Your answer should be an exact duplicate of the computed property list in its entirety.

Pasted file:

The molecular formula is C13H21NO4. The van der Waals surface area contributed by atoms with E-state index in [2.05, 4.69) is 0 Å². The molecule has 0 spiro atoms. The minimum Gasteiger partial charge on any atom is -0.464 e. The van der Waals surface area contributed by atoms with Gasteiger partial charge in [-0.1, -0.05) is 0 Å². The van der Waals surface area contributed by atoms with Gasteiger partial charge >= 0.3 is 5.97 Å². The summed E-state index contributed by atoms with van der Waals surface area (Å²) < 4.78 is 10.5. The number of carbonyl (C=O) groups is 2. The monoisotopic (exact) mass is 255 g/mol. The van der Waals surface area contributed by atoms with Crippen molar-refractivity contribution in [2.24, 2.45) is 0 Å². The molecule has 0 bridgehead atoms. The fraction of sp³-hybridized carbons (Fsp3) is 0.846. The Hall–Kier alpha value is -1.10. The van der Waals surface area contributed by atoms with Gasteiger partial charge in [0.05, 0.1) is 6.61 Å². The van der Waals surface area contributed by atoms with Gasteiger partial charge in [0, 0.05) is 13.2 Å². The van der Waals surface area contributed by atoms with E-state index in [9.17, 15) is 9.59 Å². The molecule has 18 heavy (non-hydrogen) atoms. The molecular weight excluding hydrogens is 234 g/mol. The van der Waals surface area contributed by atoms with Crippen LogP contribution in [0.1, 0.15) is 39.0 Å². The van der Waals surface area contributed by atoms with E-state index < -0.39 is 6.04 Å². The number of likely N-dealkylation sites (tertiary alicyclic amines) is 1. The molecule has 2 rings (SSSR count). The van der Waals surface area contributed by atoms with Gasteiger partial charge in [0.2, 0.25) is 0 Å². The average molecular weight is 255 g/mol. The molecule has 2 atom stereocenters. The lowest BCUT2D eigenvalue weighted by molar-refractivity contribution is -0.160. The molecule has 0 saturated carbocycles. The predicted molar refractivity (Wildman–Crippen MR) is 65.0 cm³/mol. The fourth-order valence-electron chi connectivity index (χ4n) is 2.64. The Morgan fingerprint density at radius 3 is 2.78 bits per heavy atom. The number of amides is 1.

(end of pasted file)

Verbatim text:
The molecular formula is C13H21NO4. The van der Waals surface area contributed by atoms with E-state index in [2.05, 4.69) is 0 Å². The molecule has 0 spiro atoms. The minimum Gasteiger partial charge on any atom is -0.464 e. The van der Waals surface area contributed by atoms with Gasteiger partial charge in [-0.1, -0.05) is 0 Å². The van der Waals surface area contributed by atoms with Gasteiger partial charge >= 0.3 is 5.97 Å². The summed E-state index contributed by atoms with van der Waals surface area (Å²) < 4.78 is 10.5. The number of carbonyl (C=O) groups is 2. The monoisotopic (exact) mass is 255 g/mol. The van der Waals surface area contributed by atoms with Crippen molar-refractivity contribution in [2.24, 2.45) is 0 Å². The molecule has 0 bridgehead atoms. The fraction of sp³-hybridized carbons (Fsp3) is 0.846. The Hall–Kier alpha value is -1.10. The van der Waals surface area contributed by atoms with Gasteiger partial charge in [0.05, 0.1) is 6.61 Å². The van der Waals surface area contributed by atoms with Gasteiger partial charge in [0, 0.05) is 13.2 Å². The van der Waals surface area contributed by atoms with E-state index in [9.17, 15) is 9.59 Å². The molecule has 18 heavy (non-hydrogen) atoms. The molecular weight excluding hydrogens is 234 g/mol. The van der Waals surface area contributed by atoms with Crippen LogP contribution in [0.1, 0.15) is 39.0 Å². The van der Waals surface area contributed by atoms with E-state index < -0.39 is 6.04 Å². The number of likely N-dealkylation sites (tertiary alicyclic amines) is 1. The molecule has 2 rings (SSSR count). The van der Waals surface area contributed by atoms with Gasteiger partial charge in [0.2, 0.25) is 0 Å². The average molecular weight is 255 g/mol. The molecule has 2 atom stereocenters. The lowest BCUT2D eigenvalue weighted by molar-refractivity contribution is -0.160. The molecule has 0 saturated carbocycles. The predicted molar refractivity (Wildman–Crippen MR) is 65.0 cm³/mol. The fourth-order valence-electron chi connectivity index (χ4n) is 2.64. The Morgan fingerprint density at radius 3 is 2.78 bits per heavy atom. The number of amides is 1.